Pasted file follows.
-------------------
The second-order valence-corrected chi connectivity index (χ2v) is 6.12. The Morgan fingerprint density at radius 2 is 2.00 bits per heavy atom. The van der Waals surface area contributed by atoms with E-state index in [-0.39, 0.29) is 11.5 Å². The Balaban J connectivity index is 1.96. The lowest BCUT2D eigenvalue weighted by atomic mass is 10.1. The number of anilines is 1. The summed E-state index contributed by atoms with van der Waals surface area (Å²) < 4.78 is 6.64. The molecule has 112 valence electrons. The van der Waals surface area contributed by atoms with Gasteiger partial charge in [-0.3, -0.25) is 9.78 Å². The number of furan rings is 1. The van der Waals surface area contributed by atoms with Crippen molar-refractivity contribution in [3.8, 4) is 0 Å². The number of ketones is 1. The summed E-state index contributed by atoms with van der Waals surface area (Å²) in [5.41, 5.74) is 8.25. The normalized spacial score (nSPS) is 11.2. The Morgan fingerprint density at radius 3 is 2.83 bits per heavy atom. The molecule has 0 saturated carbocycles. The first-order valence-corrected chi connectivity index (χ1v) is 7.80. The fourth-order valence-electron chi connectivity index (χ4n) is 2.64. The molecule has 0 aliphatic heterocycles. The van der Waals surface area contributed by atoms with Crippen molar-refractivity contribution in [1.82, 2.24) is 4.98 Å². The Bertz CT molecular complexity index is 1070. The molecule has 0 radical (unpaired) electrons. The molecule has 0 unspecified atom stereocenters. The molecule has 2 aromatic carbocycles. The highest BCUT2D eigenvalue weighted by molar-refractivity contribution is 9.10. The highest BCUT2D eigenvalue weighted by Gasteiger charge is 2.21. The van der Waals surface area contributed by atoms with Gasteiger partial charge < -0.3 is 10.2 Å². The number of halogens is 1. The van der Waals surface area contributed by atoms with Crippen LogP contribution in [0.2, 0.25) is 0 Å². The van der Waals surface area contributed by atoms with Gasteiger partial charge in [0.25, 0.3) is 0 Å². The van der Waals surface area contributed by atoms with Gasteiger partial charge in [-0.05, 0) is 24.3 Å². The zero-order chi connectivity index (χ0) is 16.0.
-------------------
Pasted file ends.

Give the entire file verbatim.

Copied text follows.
The second-order valence-corrected chi connectivity index (χ2v) is 6.12. The Morgan fingerprint density at radius 2 is 2.00 bits per heavy atom. The van der Waals surface area contributed by atoms with E-state index in [-0.39, 0.29) is 11.5 Å². The Balaban J connectivity index is 1.96. The lowest BCUT2D eigenvalue weighted by atomic mass is 10.1. The number of anilines is 1. The summed E-state index contributed by atoms with van der Waals surface area (Å²) < 4.78 is 6.64. The molecule has 112 valence electrons. The van der Waals surface area contributed by atoms with Gasteiger partial charge in [-0.3, -0.25) is 9.78 Å². The number of furan rings is 1. The van der Waals surface area contributed by atoms with Crippen molar-refractivity contribution in [3.8, 4) is 0 Å². The number of ketones is 1. The summed E-state index contributed by atoms with van der Waals surface area (Å²) in [5.41, 5.74) is 8.25. The normalized spacial score (nSPS) is 11.2. The Morgan fingerprint density at radius 3 is 2.83 bits per heavy atom. The molecule has 0 saturated carbocycles. The first-order valence-corrected chi connectivity index (χ1v) is 7.80. The fourth-order valence-electron chi connectivity index (χ4n) is 2.64. The molecule has 0 aliphatic heterocycles. The van der Waals surface area contributed by atoms with Crippen molar-refractivity contribution in [1.82, 2.24) is 4.98 Å². The Bertz CT molecular complexity index is 1070. The molecule has 0 radical (unpaired) electrons. The molecule has 0 unspecified atom stereocenters. The molecule has 2 aromatic carbocycles. The highest BCUT2D eigenvalue weighted by molar-refractivity contribution is 9.10. The highest BCUT2D eigenvalue weighted by Gasteiger charge is 2.21. The van der Waals surface area contributed by atoms with Gasteiger partial charge < -0.3 is 10.2 Å². The number of halogens is 1. The van der Waals surface area contributed by atoms with Crippen LogP contribution in [0.2, 0.25) is 0 Å². The van der Waals surface area contributed by atoms with Gasteiger partial charge in [0.25, 0.3) is 0 Å². The van der Waals surface area contributed by atoms with Gasteiger partial charge in [-0.05, 0) is 24.3 Å². The zero-order chi connectivity index (χ0) is 16.0.